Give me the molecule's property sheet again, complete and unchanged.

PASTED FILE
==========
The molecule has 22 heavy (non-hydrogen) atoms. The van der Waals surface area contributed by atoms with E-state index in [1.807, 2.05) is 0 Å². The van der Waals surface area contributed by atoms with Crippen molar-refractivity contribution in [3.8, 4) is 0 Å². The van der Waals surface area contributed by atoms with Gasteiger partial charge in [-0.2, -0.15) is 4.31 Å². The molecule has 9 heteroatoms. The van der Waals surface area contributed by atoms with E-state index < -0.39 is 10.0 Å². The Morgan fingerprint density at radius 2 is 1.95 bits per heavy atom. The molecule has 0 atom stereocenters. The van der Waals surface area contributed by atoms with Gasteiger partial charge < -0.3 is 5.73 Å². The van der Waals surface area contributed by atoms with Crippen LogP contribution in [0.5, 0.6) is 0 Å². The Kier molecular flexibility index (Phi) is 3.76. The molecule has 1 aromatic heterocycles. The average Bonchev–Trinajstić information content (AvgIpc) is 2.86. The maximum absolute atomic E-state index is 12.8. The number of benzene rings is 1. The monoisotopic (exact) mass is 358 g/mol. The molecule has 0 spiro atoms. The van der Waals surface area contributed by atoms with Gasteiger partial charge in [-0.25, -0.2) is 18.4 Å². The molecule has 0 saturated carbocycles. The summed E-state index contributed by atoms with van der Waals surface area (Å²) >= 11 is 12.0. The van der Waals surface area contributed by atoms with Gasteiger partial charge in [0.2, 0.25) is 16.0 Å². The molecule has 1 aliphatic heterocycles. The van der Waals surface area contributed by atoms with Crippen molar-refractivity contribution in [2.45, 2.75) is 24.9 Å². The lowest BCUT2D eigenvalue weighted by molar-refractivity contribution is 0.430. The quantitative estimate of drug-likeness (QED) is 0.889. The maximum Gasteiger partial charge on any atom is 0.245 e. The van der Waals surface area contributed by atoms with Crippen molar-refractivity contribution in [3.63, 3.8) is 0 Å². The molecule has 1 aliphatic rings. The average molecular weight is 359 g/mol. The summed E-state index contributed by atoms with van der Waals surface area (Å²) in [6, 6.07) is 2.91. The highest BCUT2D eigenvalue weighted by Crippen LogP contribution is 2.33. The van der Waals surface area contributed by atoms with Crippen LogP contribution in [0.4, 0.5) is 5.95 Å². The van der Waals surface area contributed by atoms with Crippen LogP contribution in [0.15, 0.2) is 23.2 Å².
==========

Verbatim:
The molecule has 22 heavy (non-hydrogen) atoms. The van der Waals surface area contributed by atoms with E-state index in [1.807, 2.05) is 0 Å². The van der Waals surface area contributed by atoms with Crippen molar-refractivity contribution in [3.8, 4) is 0 Å². The van der Waals surface area contributed by atoms with Gasteiger partial charge in [-0.2, -0.15) is 4.31 Å². The molecule has 9 heteroatoms. The van der Waals surface area contributed by atoms with E-state index < -0.39 is 10.0 Å². The Morgan fingerprint density at radius 2 is 1.95 bits per heavy atom. The molecule has 0 atom stereocenters. The van der Waals surface area contributed by atoms with Gasteiger partial charge < -0.3 is 5.73 Å². The van der Waals surface area contributed by atoms with Crippen LogP contribution in [0.5, 0.6) is 0 Å². The Kier molecular flexibility index (Phi) is 3.76. The molecule has 1 aromatic heterocycles. The average Bonchev–Trinajstić information content (AvgIpc) is 2.86. The maximum absolute atomic E-state index is 12.8. The number of benzene rings is 1. The monoisotopic (exact) mass is 358 g/mol. The molecule has 0 spiro atoms. The van der Waals surface area contributed by atoms with Gasteiger partial charge in [-0.25, -0.2) is 18.4 Å². The molecule has 0 saturated carbocycles. The summed E-state index contributed by atoms with van der Waals surface area (Å²) >= 11 is 12.0. The van der Waals surface area contributed by atoms with Gasteiger partial charge in [0.2, 0.25) is 16.0 Å². The molecule has 1 aliphatic heterocycles. The van der Waals surface area contributed by atoms with Crippen molar-refractivity contribution in [2.45, 2.75) is 24.9 Å². The lowest BCUT2D eigenvalue weighted by molar-refractivity contribution is 0.430. The quantitative estimate of drug-likeness (QED) is 0.889. The maximum Gasteiger partial charge on any atom is 0.245 e. The van der Waals surface area contributed by atoms with Crippen molar-refractivity contribution in [3.63, 3.8) is 0 Å². The molecule has 1 aliphatic rings. The average molecular weight is 359 g/mol. The summed E-state index contributed by atoms with van der Waals surface area (Å²) in [6, 6.07) is 2.91. The highest BCUT2D eigenvalue weighted by Crippen LogP contribution is 2.33. The van der Waals surface area contributed by atoms with Crippen LogP contribution in [0.4, 0.5) is 5.95 Å². The van der Waals surface area contributed by atoms with Crippen LogP contribution in [0.15, 0.2) is 23.2 Å².